Top Ten

April 14, 2011

Campus Pro-Life challenges uCalgary censure in court

Found guilty of non-academic misconduct by the University of Calgary for continually displaying graphic posters involving abortion, members of a pro-life club are taking their case to court. 7 Campus Pro-Life members were initially found guilty by university administration of non-academic misconduct last May, a decision upheld on appeal in August and confirmed by the board of governors in January. The club's president says she was disappointed that she and her fellow group members never had a hearing before the board. uCalgary previously issued a statement after its ruling saying it isn't opposed to students sharing their beliefs about abortion on campus; however, the institution has safety and security concerns with the group's display. The students' lawyer expects a hearing before a judge could be held in July. Calgary Herald | CBC

Group of uSask profs seeks changes to institution's governance model

Following criticism over appointments made by senior officials at the University of Saskatchewan, 6 faculty members have sent an open letter to the province's advanced education minister, calling for amendments to the University of Saskatchewan Act to require that all board of governors meetings be open to the public. The professors also want a requirement of public sector and university backgrounds for board members. uSask president Peter MacKinnon said the professors' suggestions on board members' backgrounds would rule out huge numbers of qualified people with experience in business, arts, and professional practice. Having written his own letter to the minister in response, MacKinnon says the issue of the openness of the board has long been debated, but the board's role in overseeing the institution's business operations means it requires confidentiality for much of its work. Saskatoon Star-Phoenix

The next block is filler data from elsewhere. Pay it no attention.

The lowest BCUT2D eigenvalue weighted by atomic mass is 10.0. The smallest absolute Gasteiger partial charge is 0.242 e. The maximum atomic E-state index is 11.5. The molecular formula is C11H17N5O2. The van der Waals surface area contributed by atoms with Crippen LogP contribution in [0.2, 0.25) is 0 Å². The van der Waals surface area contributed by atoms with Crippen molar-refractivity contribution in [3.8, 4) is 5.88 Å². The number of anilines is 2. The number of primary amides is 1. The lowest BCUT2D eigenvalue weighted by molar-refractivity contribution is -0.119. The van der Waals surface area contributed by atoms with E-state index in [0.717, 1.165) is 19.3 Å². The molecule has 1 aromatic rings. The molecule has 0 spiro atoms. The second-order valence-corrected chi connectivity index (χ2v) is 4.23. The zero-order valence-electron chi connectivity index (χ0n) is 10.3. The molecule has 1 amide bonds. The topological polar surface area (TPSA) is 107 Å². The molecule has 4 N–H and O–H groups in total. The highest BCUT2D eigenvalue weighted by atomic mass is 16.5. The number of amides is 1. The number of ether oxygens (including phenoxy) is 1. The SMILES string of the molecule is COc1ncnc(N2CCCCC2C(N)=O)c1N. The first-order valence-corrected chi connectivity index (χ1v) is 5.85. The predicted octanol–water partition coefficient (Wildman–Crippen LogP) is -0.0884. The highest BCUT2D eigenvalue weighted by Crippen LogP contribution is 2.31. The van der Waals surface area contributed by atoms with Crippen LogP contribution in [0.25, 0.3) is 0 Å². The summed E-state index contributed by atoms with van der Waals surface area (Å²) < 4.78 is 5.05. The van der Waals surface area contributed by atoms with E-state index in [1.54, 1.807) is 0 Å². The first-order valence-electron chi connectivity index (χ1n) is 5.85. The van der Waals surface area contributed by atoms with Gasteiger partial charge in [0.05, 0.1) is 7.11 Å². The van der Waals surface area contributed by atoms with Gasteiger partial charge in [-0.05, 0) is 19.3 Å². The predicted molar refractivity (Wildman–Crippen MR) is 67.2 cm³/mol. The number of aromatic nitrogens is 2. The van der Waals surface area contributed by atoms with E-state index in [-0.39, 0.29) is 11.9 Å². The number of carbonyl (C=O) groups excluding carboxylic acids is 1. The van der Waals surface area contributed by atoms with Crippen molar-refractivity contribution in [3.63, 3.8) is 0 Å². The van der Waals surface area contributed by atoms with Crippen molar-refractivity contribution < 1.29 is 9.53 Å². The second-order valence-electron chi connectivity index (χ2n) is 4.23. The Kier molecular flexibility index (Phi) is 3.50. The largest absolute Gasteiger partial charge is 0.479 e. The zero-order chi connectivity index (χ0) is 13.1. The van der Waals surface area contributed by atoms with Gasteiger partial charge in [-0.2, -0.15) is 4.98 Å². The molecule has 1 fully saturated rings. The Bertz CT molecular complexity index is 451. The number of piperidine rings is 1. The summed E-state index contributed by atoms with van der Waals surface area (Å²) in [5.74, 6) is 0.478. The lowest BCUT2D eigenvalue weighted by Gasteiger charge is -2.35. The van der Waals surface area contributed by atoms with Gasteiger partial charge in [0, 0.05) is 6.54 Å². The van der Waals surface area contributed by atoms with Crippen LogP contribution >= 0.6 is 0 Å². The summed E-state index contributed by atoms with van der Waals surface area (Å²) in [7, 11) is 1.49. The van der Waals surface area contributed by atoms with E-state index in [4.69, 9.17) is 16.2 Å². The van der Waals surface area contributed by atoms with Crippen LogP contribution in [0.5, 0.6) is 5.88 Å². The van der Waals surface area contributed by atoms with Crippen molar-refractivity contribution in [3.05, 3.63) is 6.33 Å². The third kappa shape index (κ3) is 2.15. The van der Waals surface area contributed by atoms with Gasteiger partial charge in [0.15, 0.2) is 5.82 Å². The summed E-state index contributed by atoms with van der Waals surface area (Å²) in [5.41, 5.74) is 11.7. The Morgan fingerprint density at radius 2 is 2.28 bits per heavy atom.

uWaterloo criticized for suspending student car team

A sponsor and a donor are criticizing the University of Waterloo for its discipline of the Formula SAE team after a female student on the team used the institution's Student Design Centre for a photo-shoot without permission, contrary to university policy. The president of a Cambridge company that has been a long-standing major sponsor of the race car project says it was an "extremely harsh" punishment for what he termed an innocent mistake. A uWaterloo graduate who has been a donor for 30 years describes the approach as too "heavy-handed"; unless the engineering dean reverses his decision, the alumnus says he will withhold future donations. The dean says he is sorry to have upset sponsors and donors, but "we have to do the right thing." The dean describes the female student's bikini pose as "a setback" to the hard work uWaterloo has done to make both women and men see the engineering faculty as an open, friendly, and welcoming environment. Waterloo Region Record

Coalition suggests closure of uQuébec headquarters to finance education propositions